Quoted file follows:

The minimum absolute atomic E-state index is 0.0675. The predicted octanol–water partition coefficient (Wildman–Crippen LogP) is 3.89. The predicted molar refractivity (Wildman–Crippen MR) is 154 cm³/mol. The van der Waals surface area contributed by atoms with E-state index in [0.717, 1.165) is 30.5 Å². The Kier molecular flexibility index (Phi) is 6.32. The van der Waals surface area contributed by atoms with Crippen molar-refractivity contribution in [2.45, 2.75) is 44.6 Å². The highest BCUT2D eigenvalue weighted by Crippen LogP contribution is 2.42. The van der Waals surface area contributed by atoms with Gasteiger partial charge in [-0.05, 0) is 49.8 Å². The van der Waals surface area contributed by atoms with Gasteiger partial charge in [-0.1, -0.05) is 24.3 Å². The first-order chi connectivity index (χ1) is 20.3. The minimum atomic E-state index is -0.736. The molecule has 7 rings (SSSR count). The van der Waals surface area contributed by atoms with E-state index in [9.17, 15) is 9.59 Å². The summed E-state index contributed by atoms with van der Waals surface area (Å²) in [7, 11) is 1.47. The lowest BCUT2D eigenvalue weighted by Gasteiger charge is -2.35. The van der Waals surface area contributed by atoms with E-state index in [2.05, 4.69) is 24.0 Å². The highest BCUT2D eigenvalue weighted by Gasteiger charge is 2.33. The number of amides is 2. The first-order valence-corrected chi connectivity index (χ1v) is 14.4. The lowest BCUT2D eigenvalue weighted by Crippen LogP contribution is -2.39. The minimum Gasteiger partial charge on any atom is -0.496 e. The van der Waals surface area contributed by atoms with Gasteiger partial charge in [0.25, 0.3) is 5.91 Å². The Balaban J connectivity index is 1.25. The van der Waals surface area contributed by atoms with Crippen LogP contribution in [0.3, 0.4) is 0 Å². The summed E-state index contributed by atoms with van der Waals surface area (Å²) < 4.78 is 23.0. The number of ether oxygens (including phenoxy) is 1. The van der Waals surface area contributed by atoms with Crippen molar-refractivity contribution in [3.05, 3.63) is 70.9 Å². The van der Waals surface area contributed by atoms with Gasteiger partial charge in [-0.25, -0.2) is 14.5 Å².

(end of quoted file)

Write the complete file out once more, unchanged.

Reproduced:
The minimum absolute atomic E-state index is 0.0675. The predicted octanol–water partition coefficient (Wildman–Crippen LogP) is 3.89. The predicted molar refractivity (Wildman–Crippen MR) is 154 cm³/mol. The van der Waals surface area contributed by atoms with E-state index in [0.717, 1.165) is 30.5 Å². The Kier molecular flexibility index (Phi) is 6.32. The van der Waals surface area contributed by atoms with Crippen molar-refractivity contribution in [2.45, 2.75) is 44.6 Å². The highest BCUT2D eigenvalue weighted by Crippen LogP contribution is 2.42. The van der Waals surface area contributed by atoms with Gasteiger partial charge in [-0.05, 0) is 49.8 Å². The van der Waals surface area contributed by atoms with Gasteiger partial charge in [-0.1, -0.05) is 24.3 Å². The first-order chi connectivity index (χ1) is 20.3. The minimum atomic E-state index is -0.736. The molecule has 7 rings (SSSR count). The van der Waals surface area contributed by atoms with E-state index in [9.17, 15) is 9.59 Å². The summed E-state index contributed by atoms with van der Waals surface area (Å²) in [7, 11) is 1.47. The lowest BCUT2D eigenvalue weighted by Gasteiger charge is -2.35. The van der Waals surface area contributed by atoms with E-state index in [2.05, 4.69) is 24.0 Å². The highest BCUT2D eigenvalue weighted by Gasteiger charge is 2.33. The number of amides is 2. The first-order valence-corrected chi connectivity index (χ1v) is 14.4. The lowest BCUT2D eigenvalue weighted by Crippen LogP contribution is -2.39. The minimum Gasteiger partial charge on any atom is -0.496 e. The van der Waals surface area contributed by atoms with Gasteiger partial charge in [0.25, 0.3) is 5.91 Å². The Balaban J connectivity index is 1.25. The van der Waals surface area contributed by atoms with Crippen LogP contribution in [0.3, 0.4) is 0 Å². The summed E-state index contributed by atoms with van der Waals surface area (Å²) < 4.78 is 23.0. The number of ether oxygens (including phenoxy) is 1. The van der Waals surface area contributed by atoms with Crippen molar-refractivity contribution in [3.05, 3.63) is 70.9 Å². The van der Waals surface area contributed by atoms with Gasteiger partial charge in [-0.25, -0.2) is 14.5 Å².